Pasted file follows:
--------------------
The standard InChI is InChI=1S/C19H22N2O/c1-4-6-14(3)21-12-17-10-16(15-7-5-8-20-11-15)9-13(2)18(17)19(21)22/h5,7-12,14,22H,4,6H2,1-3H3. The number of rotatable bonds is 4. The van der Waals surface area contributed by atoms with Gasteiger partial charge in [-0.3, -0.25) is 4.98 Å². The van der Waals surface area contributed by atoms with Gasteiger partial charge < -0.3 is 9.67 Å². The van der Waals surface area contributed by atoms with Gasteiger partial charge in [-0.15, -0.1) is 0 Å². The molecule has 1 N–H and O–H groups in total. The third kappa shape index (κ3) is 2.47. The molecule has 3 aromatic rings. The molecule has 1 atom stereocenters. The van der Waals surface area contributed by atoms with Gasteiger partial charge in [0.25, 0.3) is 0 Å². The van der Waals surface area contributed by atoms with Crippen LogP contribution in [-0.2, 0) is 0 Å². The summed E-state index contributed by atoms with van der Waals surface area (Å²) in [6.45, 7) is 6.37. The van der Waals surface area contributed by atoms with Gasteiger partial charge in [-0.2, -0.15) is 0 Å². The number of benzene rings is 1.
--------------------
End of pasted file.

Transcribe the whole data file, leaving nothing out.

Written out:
The standard InChI is InChI=1S/C19H22N2O/c1-4-6-14(3)21-12-17-10-16(15-7-5-8-20-11-15)9-13(2)18(17)19(21)22/h5,7-12,14,22H,4,6H2,1-3H3. The number of rotatable bonds is 4. The van der Waals surface area contributed by atoms with Gasteiger partial charge in [-0.3, -0.25) is 4.98 Å². The van der Waals surface area contributed by atoms with Gasteiger partial charge < -0.3 is 9.67 Å². The van der Waals surface area contributed by atoms with Gasteiger partial charge in [-0.15, -0.1) is 0 Å². The molecule has 1 N–H and O–H groups in total. The third kappa shape index (κ3) is 2.47. The molecule has 3 aromatic rings. The molecule has 1 atom stereocenters. The van der Waals surface area contributed by atoms with Gasteiger partial charge in [0.25, 0.3) is 0 Å². The van der Waals surface area contributed by atoms with Crippen LogP contribution in [-0.2, 0) is 0 Å². The summed E-state index contributed by atoms with van der Waals surface area (Å²) in [6.45, 7) is 6.37. The van der Waals surface area contributed by atoms with Gasteiger partial charge in [-0.2, -0.15) is 0 Å². The number of benzene rings is 1.